The Secret To Growth In Today's Job Market Is... Organization Design

March 14, 2022 00:18:01
The Secret To Growth In Today's Job Market Is... Organization Design
The Josh Bersin Company
The Secret To Growth In Today's Job Market Is... Organization Design

Mar 14 2022 | 00:18:01

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Show Notes

In this podcast, I discuss one of the most important topics in business: Organization Design. Now that it’s almost impossible to hire people and we’re redesigning everything about work, it’s time to look at...
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Episode Transcript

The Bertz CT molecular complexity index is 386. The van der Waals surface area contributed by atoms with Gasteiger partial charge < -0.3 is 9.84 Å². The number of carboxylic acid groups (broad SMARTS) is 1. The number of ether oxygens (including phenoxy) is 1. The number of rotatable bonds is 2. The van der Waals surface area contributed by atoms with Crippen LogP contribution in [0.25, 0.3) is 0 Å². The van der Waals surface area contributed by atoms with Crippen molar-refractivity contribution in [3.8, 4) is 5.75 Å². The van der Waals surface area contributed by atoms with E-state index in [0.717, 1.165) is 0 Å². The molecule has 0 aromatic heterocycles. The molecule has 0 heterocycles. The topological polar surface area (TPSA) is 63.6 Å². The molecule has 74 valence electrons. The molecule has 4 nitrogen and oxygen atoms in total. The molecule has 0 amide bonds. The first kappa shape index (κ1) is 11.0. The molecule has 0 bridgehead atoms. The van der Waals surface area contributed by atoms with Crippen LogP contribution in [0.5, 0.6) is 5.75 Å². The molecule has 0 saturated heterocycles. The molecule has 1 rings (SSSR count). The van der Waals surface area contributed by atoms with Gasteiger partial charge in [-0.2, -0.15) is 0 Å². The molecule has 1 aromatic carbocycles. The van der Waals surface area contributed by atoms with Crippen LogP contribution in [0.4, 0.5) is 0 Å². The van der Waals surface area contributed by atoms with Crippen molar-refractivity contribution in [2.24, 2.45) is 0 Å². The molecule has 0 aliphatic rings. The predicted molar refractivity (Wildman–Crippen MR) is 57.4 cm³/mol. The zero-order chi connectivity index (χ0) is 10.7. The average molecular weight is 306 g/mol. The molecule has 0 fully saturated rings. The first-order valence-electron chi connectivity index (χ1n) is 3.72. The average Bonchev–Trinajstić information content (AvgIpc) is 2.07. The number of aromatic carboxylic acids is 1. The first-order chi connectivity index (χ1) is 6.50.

Speaker 1 00:00:06 Hello everyone. It's clearly a very strange week with war in Europe and high inflation and the job market taking off. And everybody's having a hard time hiring and retaining people and recruiting. And I'm gonna give you something really new and different to think about that we've been working on for over a year and its organization design. Now organization design is an old legacy topic in HR. It goes back to the 17 hundreds. I've read lots of books on it, and people were actually working on organizational design and job architecture in the slave three days and there's books. I have a really fascinating book about how the slave owners segmented work and organized people into teams in functional areas and had succession management and replacement charts. And all the stuff that we saw in businesses has really been around a long, long time. And most of the people in HR that we talked to have, what I would call a tradit view of organizational design. Speaker 1 00:01:04 And it has to do with spans of control, aligning people around functional areas and building a functional hierarchy and then accommodating cross-functional teams for projects and initiatives. But we really looked around at what was going on out there in the new world of work. We found that the level of charity and understanding of this is very, very low. There are some experts and some companies have org designed experts and consultants, but it's pretty rare. And when I was at Deloitte and I met with a lot of the OD people, they weren't really that sophisticated in their thinking either. And the thesis that we had when we did this research was that we know very, very well that everybody's moving to agile, highly dynamic structures. Companies, jobs are changing. Roles are becoming much more hybrid. Things are being automated. A job that you hired somebody four, six months ago just changed because you bought a new system and we don't need that job anymore. Speaker 1 00:01:55 Or maybe it's changed. We need people to be more cross-functional. We need people to be have T-shaped careers. We have to build organizational awareness and systems thinking. So what do we do about org design, Cathy and DARS and me and some other people sat down and we worked on this and for the last year we've been studying it. And we did a massive survey, came up with 90 or so practices of org design to determine the relative level of maturity and correlated the maturity of companies in org design. By the way, we did this in partnership with a company called org view. Org view is the leader in org design, data driven org design tools, a very interesting company that you should check out. And what we found is really breathtaking. First of all, the reason org design matters right now is because it's hard to hire people. Speaker 1 00:02:43 You're gonna hit your hiring targets. There aren't enough people in the workforce available to join your company. So you better be thinking about how these teams are organized and what these jobs are before you just run out there and try to fill the slot, because it may take you months or a lot of extra money to fill the slot. And if it's not the right job that person's not gonna stay. One of the CS I talked to this week told me that the problem they have is hiring managers are always over hiring. They always wanna hire somebody who's overqualified for the job. And when you do that, you pay extra money. It's harder to find the person it takes longer. And then when they join, they're not impressed with the work they're doing. And so you have to change the organization around the person. So if you did the org design first and you understood the org design process, you could probably avoid that problem. Speaker 1 00:03:30 So what is org design all about? Well, what we basically structured was a bunch of research and there really seven or eight pieces to it. And it really arts with your business model. What business are you in? Do we sell product services, IP? Do we resell things? Are we an innovator? Are we a packager? Are we a low cost provider? And underneath that is what is our operating model? Who do we sell or deliver things to who are our customers? By the way, if you're an internal group, you have the same issue. How do we interact with those customers, internal or external? What part of that delivery system are we going to automate? What platforms do we use that goes into the second step, which we call the operating model. The third level is the work. What work do we have to get done? What are the tasks and projects that have to get done? Speaker 1 00:04:18 We talk a lot with company needs about skills, and I have this never ending conversation with companies about, we need more skills here. We need more skills there. Well, I think they're actually asking the wrong question. What you should say is what work do we wanna get done? What are the outcomes we wanna create? And then what skills do we need? And that's level three, which is work design and part of work design, by the way, is deciding who's gonna be accountable for what parts of that work. We can define that somebody has to build something or Institute some service, but who's going to deliver on and who's gonna be responsible for it. The fourth level is the stuff that actually everybody thinks is org design, it's job, design and structure. So job design structure is actually the easiest part of this. And it should fall out of the business model design, the operating model design and the work design and the design of the jobs and the org. Speaker 1 00:05:11 You look at what individual people can and will do. How do we organize work into small pieces into what we call jobs? What skills do those jobs are require and what systems and tools can reduce the need for certain jobs that we don't have. So there's a methodology to this that we discovered. That's very, very powerful. It isn't just looking at the org chart and reducing the span of control and figuring out who's responsible for what, when we interviewed CHROs in the early part of this project, one of the things we heard that I remember very, very well. I won't mention the name of the company. This is a company that's been through a lot of ups and downs over the years and is continuously trying to reinvent itself. The C H O said to me, the problem we have is we don't really know how to do this at all. Speaker 1 00:05:56 So we always design the organization around a person. There's an executive who we decide. We like, and we're gonna give that person responsibility for this organization and let them figure it out. And so it's sort of the hero based org design. Let's, let's organize around the hero. Well, that person probably doesn't understand all this. So he or she may or may not figure out how to design these jobs and roles in an effective way. And they're not necessarily aware of the staffing issues, the training issues, the performance issues that happen in different organization structures. So lots and lots of things to learn about here. Now, one of the other things we've found in the research is that even though this is a long and historically very important topic, and I remember one of the first books I read about org design was the, the book by Jack Welch about turning around GE, where he basically blew up the corporate headquarters and distributed all out into the business units. Speaker 1 00:06:52 Only 11% of companies really are at, we call the level four of mature. When we looked at the results of the design practices and the design expertise in companies, there were four levels. The first level, the lowest was what we called haphazard structure. By the way, this is 25% of companies. Haaz structure is every manager decides, however they want. We let the managers decide. We let the managers come up with and job titles, obviously with some structure around them, finance drives the cost control. We allocate headcount to different groups and they figure it on their own. A quarter of companies operate that way and it turns out it, when you look at the data, it underperforms, the second level is what we call traditional design. We have functional hierarchies span and layers, rigid boxes and sticks. We make decisions about the hierarchy and who's going to fit into which functional area we might have a formal approach to agile, but we may not be implementing agile. Speaker 1 00:07:53 And we give managers freedom to operate within this traditional structure. But the structure is designed in a very traditional way. And usually that structure is oriented towards industrial scale, not innovation and growth. I think it was interesting today. I thought it was a really meaningful announcement that Ford motor announced. They were splitting the company into two companies, the electric car company and the gasoline car company. And that's a big statement about operating model and design of the company. And essentially what the CEO was saying is the gasoline company is a P and L and we're operating it for profit. The electric company is a company for growth, different business model, different operating model. Yes. They both make cars. Yes. They both have to put wheels on the cars. Yes. They both have to deal with safety. Yes, they both have to deal with navigation, but one of them is a growth business and the other one's a profit business and a sort of a mature business. Speaker 1 00:08:50 So I think the people at Ford are pretty crafty in thinking this through third level of maturity is what we call connected culture. It turns out when you look at the findings of this study, one of the most, somewhat earth shattering findings is that the org structure itself doesn't really matter. It doesn't matter if you have a low span of control, a high span or control or rigid structure, a flexible structure. It really isn't the structure. Sure. That matters. It's the accountability and who owns what and clarity of accountability that matters. And then the culture and the connectedness of the people. And that's level three. If those of you that have ever worked in a consulting firm, or you've worked in a company that's growing really fast, you know that the organization design is almost irrelevant, work in, it's done because people know each other, they trust each other, they work together. Speaker 1 00:09:39 They don't feel any sense of siloed motivations. They're willing to put time into projects that may not be directly in their line of sight because they know it's in the interest of the organization. That's level three, where you create a culture around cross collaboration and the rewards systems and the goal systems. And the mission are clear and people know what they need to do. Level four, by the way, that's 30% of companies. Level four is what we call agile and accountable level. Four companies are companies that flex as needed. You know, the research that we put out last week or last couple of weeks on, on the death of change management and moving from change management to change. Agility really tells the story about how business today can't be about implementing change. It's about always changing. It's about designing the company for continuous change. I'm not saying you're gonna go through upheaval and changing all your products and services all the time, but there will always be things that are changing. Speaker 1 00:10:38 And in a level four org model, people know what they're responsible for. There's lots of reward for results. Skills are considered to be SACS, sanc, and important mobility is facilitated and encouraged, and the company knows who's responsible for what. And I think there's a term at Amazon if forget what it's called, the responsible individual or something like that. That's a good idea here. If we don't know who's responsible for this, then no organization's structure is going to fix it. And if we're afraid to assign responsibility, then we haven't really decided how we're gonna operate our company yet. So we really don't have an operating model. Anyway, lots of interesting things to see. Now, when you read the report, you're gonna see a lot about the details of job design and operating model design, work, design, and structure. We also talk a lot about implementation and tools. Speaker 1 00:11:26 And the other thing that we're gonna do is we're gonna give you some education. We know that this is a fairly complicated topic. So what we've built is a new course. That'll be coming out later this year, that's gonna be called super class on organization design. And what this course will do is it will take you through a real world project, an actual consulting project that we did for a large organization on how to redesign part of the organization, based on this idea of moving to an agile and accountable model, agile and accountable is really the secret to success. Now, why does this all matter to you? Two reasons, first of all, for those of you who are not familiar with this topic, you'll be surprised how often this comes up. Anytime somebody talks about hiring or an underperforming business unit or a leadership issue, or a person who's, you know, necessarily aligning with the arrest of the team or a team that needs help. Speaker 1 00:12:19 It's an org design issue in the book that I'm gonna be publishing this summer in this fall. I talk a lot about the mythical man month, which is an old book by Fred Brooks at IBM. And the story of that book is it's a very short book. It's well worth reading, but it basically, the story is this at IBM back in the days when they had lots of software engineers in San Jose, and they probably still do, they used to build these big monolithic software systems like CICS and MBS and these big mainframe systems. And they had massive teams of people and they were broken into functional areas in each functional area, responsible for a small component, and then of documentation people and project managers and schedulers and integration testing, and so forth. And it took years and years and years to get new releases out. Speaker 1 00:13:02 And Fred Brooks, who was one of the senior executives in that organization, did a little analysis. And he found out that the more people he hired, the slower the projects got until eventually they reached a point where the projects got slower and slower and slower. And we had a negative return on investment of hiring people. He said, this is nuts. I don't know, we've gotta change this. And so he moved to what is often known as the surgery model, where you have one surgeon in a whole bunch of supporting staff. And he, the software engineering teams into small groups, each of which had a surgeon, which is a chief architect or a chief developer, and then people around that person and what we was basically doing. And this was, I think, in the 1970s or the early 1980s is he was really developing the original principles of agile, which then became the agile manifesto. Speaker 1 00:13:51 A lot of you have probably read about, so the lesson here is that if you do this well, and if you think about it, you are going to be a consultant in your job as an HR person. If you're in recruiting, you need to ask good questions about what this job is and why it's designed at the way it is. If you're a business partner, you're gonna be looking into organizations and you're gonna be advising senior people about how teams should be up and who should be in what role and what technologies should be used to automate different jobs. If you're in analytics, you're gonna be looking at the data in the organization to find underperforming areas of the company. If you're in rewards, you're gonna be looking at pay and you're gonna be scratching your head and wondering why certain groups are paying more than others and what that means to the organization. Speaker 1 00:14:33 So org design is really a fund, a mental discipline of HR, and we really think you all should learn it. The second reason that I think it's important for you to learn it is that it will give you insights into other aspects of your job that you haven't thought of before. Let's suppose you're in leadership development or you're in L and D or you're in coaching or you're in wellbeing. The org design issues affect employee experience. They affect retention. They affect the satisfaction and productivity of your company. In fact, I would venture to say that most of the things that managers talk about most companies have to do with the way the organization is set up. Why are we behind on this metric? Why are we outperforming in this group versus that group? All of those are questions that are asked constantly that oftentimes have to do with the way the organization is structured. Speaker 1 00:15:29 And sure enough, most of you are going to be at asked at some point to redesign a group, come up with a reorg. We're going into a new business. We just acquired a new company. We're doing an HR transformation. We're doing a clinical transformation in the hospitals. How are we gonna organize the teams? There's many, many ways to use this information. Now, does this matter? Does this result in a return? Absolutely. What you're gonna see in this research is that the companies at level four are 27 times more likely to engage and retain great employees, 30 times more likely to adapt quickly to change. When we did our research on pandemic response two and a half, or maybe a year and a half ago in the resilient organiz research, what we found is the companies that were outperforming during the pandemic were able to reorganize quickly and to reassign responsibilities and accountability without a lot of agony and long complex change management. Speaker 1 00:16:26 So understanding the principles organization design will make your company more productive, will make your manage and leaders more effective and deliver on the bottom line and increase your ability to grow and attract and retain people. I really want to thank Cathy Andris who led this research, the folks at org view for helping us with lots and lots of examples. And you're going to see a lot of really interesting case studies, examples and tools in org design from this research, much of these tools will be available to our research members and will put out as much of this as possible for the general community as well. And I look forward to hearing from you on your feedback on this research. Thank you.